Females make up 59 percent of the UNLV student body. That statistic presents a special challenge for Lisa Kelleher, who is in charge of Title IX compliance for UNLV’s 10 women’s sports programs.
Title IX, which was enacted in 1972, bans sex discrimination in any educational program receiving federal funding. The main requirement for a school to be in compliance with the law is that it provides participation opportunities for female and male student-athletes that are proportionate to their respective rates of enrollment.
“Our campus is 59 percent women, so we’re supposed to be close to 59 percent women athletes,” said Kelleher, UNLV’s senior woman administrator and associate athletic director. “We’re at about 55 (percent), so we’ve got two choices: add more women or subtract more men. It’s a math game.”
Since 1972, schools have strived to achieve equity by cutting many men’s college sports programs, most notably wrestling, and adding many women’s programs, most notably soccer.
To comply with the law, UNLV cut wrestling and men’s track in the 1980s before bringing back women’s volleyball in 1996 and adding women’s soccer in 1998 and women’s golf in 2001.
“The campus keeps growing toward females,” Kelleher said. “The main thing is that participants match the campus.”
From 1972 to 2011, the number of girls competing in high school sports in the U.S. skyrocketed from less than 295,000 to 3.2 million. Likewise, the number of female athletes competing at NCAA schools increased from less than 30,000 in 1972 — when athletic scholarships for women were virtually nonexistent — to almost 200,000 in 2011, when many of them were on scholarship.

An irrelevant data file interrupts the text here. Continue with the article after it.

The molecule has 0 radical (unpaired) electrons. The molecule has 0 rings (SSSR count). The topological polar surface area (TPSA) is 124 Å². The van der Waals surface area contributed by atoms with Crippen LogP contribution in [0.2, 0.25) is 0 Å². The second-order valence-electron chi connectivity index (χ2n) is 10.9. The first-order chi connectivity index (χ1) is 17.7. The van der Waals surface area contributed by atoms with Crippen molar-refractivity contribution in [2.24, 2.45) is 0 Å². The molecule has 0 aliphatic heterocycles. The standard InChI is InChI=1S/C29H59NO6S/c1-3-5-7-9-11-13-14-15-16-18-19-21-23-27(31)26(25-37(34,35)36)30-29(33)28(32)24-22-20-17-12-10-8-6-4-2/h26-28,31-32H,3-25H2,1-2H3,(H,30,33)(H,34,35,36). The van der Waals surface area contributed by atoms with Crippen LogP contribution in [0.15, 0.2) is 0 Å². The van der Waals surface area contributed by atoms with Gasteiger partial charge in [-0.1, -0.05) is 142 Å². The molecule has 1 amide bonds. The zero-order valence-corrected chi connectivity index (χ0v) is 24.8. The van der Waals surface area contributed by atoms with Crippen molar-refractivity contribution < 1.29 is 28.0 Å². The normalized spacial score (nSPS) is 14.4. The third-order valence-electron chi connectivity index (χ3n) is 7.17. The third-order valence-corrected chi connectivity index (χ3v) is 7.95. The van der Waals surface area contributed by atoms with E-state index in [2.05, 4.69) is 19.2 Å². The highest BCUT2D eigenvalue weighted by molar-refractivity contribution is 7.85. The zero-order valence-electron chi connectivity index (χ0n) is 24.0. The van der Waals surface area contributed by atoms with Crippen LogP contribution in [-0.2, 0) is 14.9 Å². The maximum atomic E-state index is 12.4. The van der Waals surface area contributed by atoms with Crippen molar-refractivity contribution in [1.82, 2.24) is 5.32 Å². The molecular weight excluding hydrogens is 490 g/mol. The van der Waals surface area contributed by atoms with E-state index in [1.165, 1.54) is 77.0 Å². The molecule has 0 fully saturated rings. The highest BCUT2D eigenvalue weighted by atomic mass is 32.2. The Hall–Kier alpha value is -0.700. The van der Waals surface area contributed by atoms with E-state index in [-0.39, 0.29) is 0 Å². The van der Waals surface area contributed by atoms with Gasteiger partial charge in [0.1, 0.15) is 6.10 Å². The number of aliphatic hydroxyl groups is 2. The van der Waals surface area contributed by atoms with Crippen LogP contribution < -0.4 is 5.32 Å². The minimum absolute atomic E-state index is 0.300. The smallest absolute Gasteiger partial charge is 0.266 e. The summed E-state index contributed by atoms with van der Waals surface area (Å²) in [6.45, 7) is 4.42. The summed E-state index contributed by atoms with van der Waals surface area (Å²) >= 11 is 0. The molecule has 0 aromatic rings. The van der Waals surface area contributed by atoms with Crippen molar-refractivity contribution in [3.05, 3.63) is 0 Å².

Football — usually a university’s most lucrative sport — presents the biggest challenge to proportionality, as there is no equivalent women’s sport that has 105 participants (85 scholarship players and 20 walk-ons).
In fact, Kelleher said, three women’s sports combined — indoor track (40 participants), outdoor track (40) and cross country (30) — are needed to essentially comprise the equivalent sport to football. And that’s only by using some creative math. For example, UNLV athlete Lindy Eskin counts for three participants, as the Green Valley High School product competes in cross country and indoor and outdoor track.
While Title IX has led to a more than 600 percent increase in scholarships for women, it has led to fewer scholarships for men in equivalency sports such as baseball, which at the NCAA Division I level only has 11.7 scholarships to divide among 27 players. Baseball players have to settle for partial scholarships, a minimum of 25 percent.
“Nobody gets a full scholarship. You have to split them all up,” Rebels coach Stan Stolte said. “You’re kind of part bookkeeper and part evaluator. You’ve just got to put a price tag on a kid. You can’t just say ‘full ride,’ like some other sports.”